Compose and Repose—Enter Into Rest
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Greetings, and the dear Lord bless you. In Luke 9:10 it tells about how Jesus went aside into a quiet place, and God’s Word says, “He took them, and went aside privately into a desert place.”
You know, we’re living today in such a time of pressure. I hear that word so much. I do quite a bit of counseling and so many people come to me and say, “Oh, I’m just under such pressure. I can hardly stand it, the pressures are so great.” Well, that’s true; we’re living in a day of such busyness, such rush! We hear the word “busy” so constantly that we just almost grow weary of it. It seems to be an excuse for everything. Everybody in this awful hurry and flurry!
Such words as “rest,” “quiet,” “stillness,” and “solitude” seem to have gone out of life. Everywhere streets are crowded with rushing cars, bumping fenders, and screeching tires. Why? Because they’re just hurrying so fast, wanting to pass the car in front of them. They must get to where they’re going; they’ve got to get there in a hurry.
It’s like the man that had a new chauffeur that he had hired, and the chauffeur drove like mad all through the streets as fast as he could go. Then when he got there the man just sat in the back seat of the car and waited. He said to the chauffeur, “What are you going to do with the five minutes? What did you think I wanted to do with the five minutes that you saved by rushing like that?” He said, “I’m just going to sit here now and relax!”
You know it’s really a problem when people come to you and tell you the strain they’re under and you can see the very strain upon their faces. And you try to talk to them about stopping a minute and getting quiet, and, as Jesus said, “Come apart and rest awhile” (Mark 6:31).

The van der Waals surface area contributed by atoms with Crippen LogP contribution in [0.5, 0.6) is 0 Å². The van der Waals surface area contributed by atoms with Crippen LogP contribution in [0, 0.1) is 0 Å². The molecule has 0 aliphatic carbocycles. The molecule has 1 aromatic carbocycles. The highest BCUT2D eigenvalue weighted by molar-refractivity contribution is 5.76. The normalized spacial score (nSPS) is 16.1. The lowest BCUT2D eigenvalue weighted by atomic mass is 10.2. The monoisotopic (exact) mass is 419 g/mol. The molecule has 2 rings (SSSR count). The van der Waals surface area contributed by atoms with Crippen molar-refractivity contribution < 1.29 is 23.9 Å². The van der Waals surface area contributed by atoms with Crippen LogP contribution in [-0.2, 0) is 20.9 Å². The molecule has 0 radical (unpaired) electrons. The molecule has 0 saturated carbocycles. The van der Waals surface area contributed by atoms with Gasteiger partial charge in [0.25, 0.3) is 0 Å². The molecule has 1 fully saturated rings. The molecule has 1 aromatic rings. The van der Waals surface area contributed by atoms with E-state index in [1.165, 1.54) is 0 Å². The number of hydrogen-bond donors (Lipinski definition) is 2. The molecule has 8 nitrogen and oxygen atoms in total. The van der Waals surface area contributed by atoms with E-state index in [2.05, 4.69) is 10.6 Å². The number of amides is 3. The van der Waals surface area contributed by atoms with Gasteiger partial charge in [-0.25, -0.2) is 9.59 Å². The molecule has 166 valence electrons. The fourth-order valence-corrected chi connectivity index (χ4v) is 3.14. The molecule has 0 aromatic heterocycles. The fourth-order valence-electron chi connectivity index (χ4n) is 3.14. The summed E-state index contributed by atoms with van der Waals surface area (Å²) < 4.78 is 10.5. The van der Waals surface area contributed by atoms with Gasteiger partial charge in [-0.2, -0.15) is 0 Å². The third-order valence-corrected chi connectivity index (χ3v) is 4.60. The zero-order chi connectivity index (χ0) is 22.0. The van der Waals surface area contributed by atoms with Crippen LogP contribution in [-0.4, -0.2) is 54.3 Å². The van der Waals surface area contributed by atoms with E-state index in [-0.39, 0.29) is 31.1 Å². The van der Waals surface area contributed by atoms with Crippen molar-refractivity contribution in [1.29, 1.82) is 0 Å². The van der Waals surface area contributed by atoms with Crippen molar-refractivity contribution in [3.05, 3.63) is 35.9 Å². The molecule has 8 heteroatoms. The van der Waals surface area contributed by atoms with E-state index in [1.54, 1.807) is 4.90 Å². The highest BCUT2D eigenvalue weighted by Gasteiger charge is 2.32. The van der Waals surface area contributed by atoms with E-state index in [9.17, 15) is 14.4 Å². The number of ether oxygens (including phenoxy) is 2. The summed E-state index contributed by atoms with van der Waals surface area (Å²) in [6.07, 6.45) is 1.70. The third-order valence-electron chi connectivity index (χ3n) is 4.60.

We are living in the rapids of time. We’re living in strange and awful days, but the speed with which we move is the most remarkable, and the restlessness is the most deplorable.
Oh, how sweet that old song has grown to some of us, and you hardly ever hear it anymore; I guess it’s so inconsistent with the day we live in.
Take time to be holy, speak oft with thy Lord;
Abide in Him always, and feed on His Word.
Make friends of God’s children, help those who are weak,
Forgetting in nothing His blessing to seek.
Take time to be holy, the world rushes on;
Spend much time in secret, with Jesus alone.
By looking to Jesus, like Him thou shalt be;
Thy friends in thy conduct His likeness shall see.
Take time to be holy, be calm in thy soul,
Each thought and each motive beneath His control.
Thus led by His Spirit to fountains of love,
Thou soon shalt be fitted for service above.
From the hymn, “Take Time to Be Holy,” by William D. Longstaff, 1882
As I read this, I got so quiet in my own spirit and I began to realize today as I was in this quiet time that so much of the jar and hurry of this restless time, this time of such stress and pressure, had gotten into my own soul. But I can tell you that I know the remedy and I’ve tried it so many times. I know where I can find repose.
I was looking up in Webster’s today the difference between the words “repose” and “compose.” We hear a lot about compose as compared with aspirin—aspirin for the headache—and compose, to bring the body to quiet. And so, Webster’s says that “compose” means “to bring the body or mind to a condition of repose, calmness and quietness.” And “repose,” Webster says, is “to be at peace; in a dignified calmness.”
That sounds awfully good, but how are you going to get there? As I said, I know the remedy for that, but just how some folks are going to find that repose when they’re on the run and in a rush all the time, that I don’t know. I don’t think you can do it! I know that it will take all that strain out of your spirit and that awful unrest from your mind and the tension from your body.
When I get alone to take time in God’s presence, when I read His Word and search the Scripture, and search my own heart and spend time in prayer, oh, I tell you, there’s restored that peace that He promises, a sweet rest that He gives, and the repose that only God can give. He’s the only one that can give that repose.